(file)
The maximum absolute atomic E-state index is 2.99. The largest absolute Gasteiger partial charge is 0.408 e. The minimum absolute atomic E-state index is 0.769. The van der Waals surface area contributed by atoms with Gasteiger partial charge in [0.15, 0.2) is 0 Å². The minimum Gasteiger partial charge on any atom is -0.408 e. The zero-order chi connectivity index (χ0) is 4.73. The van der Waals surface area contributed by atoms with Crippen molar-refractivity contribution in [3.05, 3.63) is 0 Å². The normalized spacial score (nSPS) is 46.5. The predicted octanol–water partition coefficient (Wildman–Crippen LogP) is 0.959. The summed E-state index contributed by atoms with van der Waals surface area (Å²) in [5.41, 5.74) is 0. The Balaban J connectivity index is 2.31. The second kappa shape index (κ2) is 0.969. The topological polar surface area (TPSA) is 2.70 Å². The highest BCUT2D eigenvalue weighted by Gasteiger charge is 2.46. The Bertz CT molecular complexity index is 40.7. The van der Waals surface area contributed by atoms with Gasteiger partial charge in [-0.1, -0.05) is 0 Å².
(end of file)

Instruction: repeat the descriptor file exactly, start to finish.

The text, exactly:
The maximum absolute atomic E-state index is 2.99. The largest absolute Gasteiger partial charge is 0.408 e. The minimum absolute atomic E-state index is 0.769. The van der Waals surface area contributed by atoms with Gasteiger partial charge in [0.15, 0.2) is 0 Å². The minimum Gasteiger partial charge on any atom is -0.408 e. The zero-order chi connectivity index (χ0) is 4.73. The van der Waals surface area contributed by atoms with Crippen molar-refractivity contribution in [3.05, 3.63) is 0 Å². The normalized spacial score (nSPS) is 46.5. The predicted octanol–water partition coefficient (Wildman–Crippen LogP) is 0.959. The summed E-state index contributed by atoms with van der Waals surface area (Å²) in [5.41, 5.74) is 0. The Balaban J connectivity index is 2.31. The second kappa shape index (κ2) is 0.969. The topological polar surface area (TPSA) is 2.70 Å². The highest BCUT2D eigenvalue weighted by Gasteiger charge is 2.46. The Bertz CT molecular complexity index is 40.7. The van der Waals surface area contributed by atoms with Gasteiger partial charge in [-0.1, -0.05) is 0 Å².